Lexus UX250

Lexus UX 250 a lr


By Tim Saunders

Patience and understanding are required when driving the Lexus UX 250.

As an impatient, approaching middle aged man… I struggle with this especially when faced with the following issues:

  1. When on a slope it rolls forward after the park function and the handbrake are applied – thank goodness I park it some distance from the wall of my home
  2. It takes far too long to engage drive and get the vehicle actually moving
  3. The rear seatbelt sensors repeatedly sound an ear-piercing bleep when my children’s car seats are unoccupied
  4. There is not enough space for three car seats to fit as they should in the rear; one of them sits awkwardly at an angle

Combine these factors with a Friday night when I’m late night shopping these days (not clubbing or going to the pub any longer). And more tired than usual I feel very justified in being really quite fed up. And it shouldn’t be the case when I’m driving a car valued at nearly £40,000.

Not only do the rear seatbelt sensors deafen me on my trip to the supermarket, giving me a very uncomfortable headache – and I don’t usually suffer from these – it then does it on the return journey, too. What have I done to deserve this? I ask myself. This is absolutely ludicrous. I swipe an angry arm into the rear to try and move the offending carseats to see if this will help but of course it doesn’t. What am I meant to do? Remove my three children’s carseats every time they are not in them? Having had time to simmer down, I think that the sensors think that the carseats are people that should be strapped in. It’s a bit ridiculous really. My wife adds that these carseats are not very wide and that many people in this obese age that we live in will be much wider, making it more of a 2+2 if the truth be known.

Rather than promoting safety this ear-piercing repetitive beeping results in erratic driving to either get to the destination or to pull over to try to stop the damn problem. Regular readers will know that I drive a geriatric 2002 Ford Fiesta, which is as basic as it gets. But, as I increasingly find, the rear seats allow for my children’s three car seats; yes it’s a bit tight but nothing like the much larger vehicles I have driven lately including the Vauxhall Insignia and this Lexus. And it’s a great shame because it taints my view of the car, which does actually have some good aspects to it. For instance, while I don’t warm to the exterior, parts of which remind me of American cars of the ‘80s, the interior is luxurious. We all love the high quality of the cream leather upholstery and the comfortable seats. “I like the feel of the armrests,” says wife Caroline. “The centre armrest is ingenious in the way it lifts and unique, I think.”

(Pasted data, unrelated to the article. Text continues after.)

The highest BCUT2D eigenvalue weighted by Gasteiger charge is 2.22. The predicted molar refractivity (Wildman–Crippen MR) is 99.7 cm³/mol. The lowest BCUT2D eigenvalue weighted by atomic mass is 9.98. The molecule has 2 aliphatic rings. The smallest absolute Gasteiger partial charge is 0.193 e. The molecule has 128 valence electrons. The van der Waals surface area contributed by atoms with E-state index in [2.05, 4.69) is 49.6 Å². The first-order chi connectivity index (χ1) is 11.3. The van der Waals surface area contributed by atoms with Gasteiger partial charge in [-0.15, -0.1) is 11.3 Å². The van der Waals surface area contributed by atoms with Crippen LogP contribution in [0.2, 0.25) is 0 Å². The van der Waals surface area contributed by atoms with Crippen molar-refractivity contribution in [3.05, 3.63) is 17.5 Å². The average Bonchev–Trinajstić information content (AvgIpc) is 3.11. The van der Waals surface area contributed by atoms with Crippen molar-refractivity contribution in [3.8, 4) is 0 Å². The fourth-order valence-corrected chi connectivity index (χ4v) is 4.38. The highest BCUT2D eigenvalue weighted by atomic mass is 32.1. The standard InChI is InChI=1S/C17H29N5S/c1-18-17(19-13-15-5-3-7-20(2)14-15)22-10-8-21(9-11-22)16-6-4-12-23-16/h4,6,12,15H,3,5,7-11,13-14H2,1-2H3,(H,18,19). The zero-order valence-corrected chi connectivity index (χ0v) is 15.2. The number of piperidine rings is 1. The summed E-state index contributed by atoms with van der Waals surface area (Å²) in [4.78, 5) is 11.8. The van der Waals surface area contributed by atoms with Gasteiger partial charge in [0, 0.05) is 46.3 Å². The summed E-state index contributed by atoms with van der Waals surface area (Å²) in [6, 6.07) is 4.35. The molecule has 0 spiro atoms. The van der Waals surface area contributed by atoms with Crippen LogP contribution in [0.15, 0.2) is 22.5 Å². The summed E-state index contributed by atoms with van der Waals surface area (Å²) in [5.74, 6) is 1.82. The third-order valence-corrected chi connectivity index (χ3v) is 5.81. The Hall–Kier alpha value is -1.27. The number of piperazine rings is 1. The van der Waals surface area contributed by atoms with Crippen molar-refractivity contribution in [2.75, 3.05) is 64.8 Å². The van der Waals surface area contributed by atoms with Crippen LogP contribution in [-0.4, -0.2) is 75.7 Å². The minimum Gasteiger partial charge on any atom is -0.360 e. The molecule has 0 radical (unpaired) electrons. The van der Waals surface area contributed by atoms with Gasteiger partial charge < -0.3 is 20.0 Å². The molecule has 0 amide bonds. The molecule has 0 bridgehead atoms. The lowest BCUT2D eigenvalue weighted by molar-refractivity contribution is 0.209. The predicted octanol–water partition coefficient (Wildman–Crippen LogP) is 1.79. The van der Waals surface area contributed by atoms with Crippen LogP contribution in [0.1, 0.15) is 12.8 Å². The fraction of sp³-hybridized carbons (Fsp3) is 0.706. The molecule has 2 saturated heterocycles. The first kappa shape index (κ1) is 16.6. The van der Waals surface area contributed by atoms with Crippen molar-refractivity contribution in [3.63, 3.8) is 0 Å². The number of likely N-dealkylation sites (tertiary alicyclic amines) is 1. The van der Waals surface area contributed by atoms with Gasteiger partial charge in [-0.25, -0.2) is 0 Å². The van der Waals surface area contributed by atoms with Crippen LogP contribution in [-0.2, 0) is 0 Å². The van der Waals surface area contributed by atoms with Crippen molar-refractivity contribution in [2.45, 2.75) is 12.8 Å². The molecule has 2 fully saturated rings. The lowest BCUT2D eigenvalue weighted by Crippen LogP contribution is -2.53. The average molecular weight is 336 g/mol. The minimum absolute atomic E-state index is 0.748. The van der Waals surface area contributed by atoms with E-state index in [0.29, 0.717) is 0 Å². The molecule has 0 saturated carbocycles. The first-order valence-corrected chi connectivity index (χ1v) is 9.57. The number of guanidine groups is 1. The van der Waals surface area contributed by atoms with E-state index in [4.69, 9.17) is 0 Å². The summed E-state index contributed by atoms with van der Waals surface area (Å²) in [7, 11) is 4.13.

But these positives are then soon forgotten when trying to operate the overly complicated sat nav, which takes a long time for my wife to get used to – I haven’t got the patience. The controls for the radio are interesting but again irritate me immensely as does the positioning of some of the other buttons and switches. You’ll either love this or loathe it.

I have tried to understand the Lexus. The exterior design is striking and the hybrid concept should be appealing in helping the environment. My diesel Fiesta is hated by the environmentalists for all those unfriendly emissions. But I remain unconvinced about self charging hybrids and I’ll tell you why. Rarely does the ev (electric vehicle) mode kick in despite me permanently being in economy mode. The only way I am able to get it to work is by literally stroking the accelerator pedal; my right foot has to be so light that this just serves as another way of really irritating me. We are able to travel in ev mode while driving down the road where we live at 9mph but any faster and it clicks over to petrol.

We take it to the Isle of Wight (to drive it into the sea, Henry jests) in the hope that I will rekindle my floundering friendship only to find that I am made to look a fool yet again. When waiting to board the ferry I push the engine start button and as the cars in front are already moving I too need to move with them but the system isn’t ready and the Lexus isn’t going anywhere, the steering wheel locks. I don’t need this pressure. The cars behind become impatient and I have my head in my hands. After switching off and back on again we finally get moving but by this time the attendant tells me I must wait for the queue of 20 or 30 cars next to me to board. It’s all just a bit embarrassing and I don’t like it. Turn the ignition of a normal car and it will start immediately and that’s what I’ve grown to expect. In life, especially since having children, I have grown to adapt to having low expectations so that I do not get disappointed but I do not expect to have to adapt this to my motoring needs as well.

The target market for this Lexus must be an affluent retired man who has time on his hands. Unfair? Well, as with my life in general, I have no time; I’m not here for long and I certainly won’t be wasting it sitting around waiting for a lethargic vehicle to start. Push the start button and engage D in the Lexus and a good few moments pass while the system boots up to allow the driver to do what he is itching to do. Impatience results in the vehicle just rolling backwards or forwards depending on the incline it is on. It’s just not good enough.

Facts at a glance

Lexus UX 250 with Premium Plus Pack (Terrane Khaki)
Price: From £39,105
Engine: 2-litre petrol
Top speed: 110mph
0-60mph: 8.5secs
Power: 176bhp
Economy: averaging 46mpg


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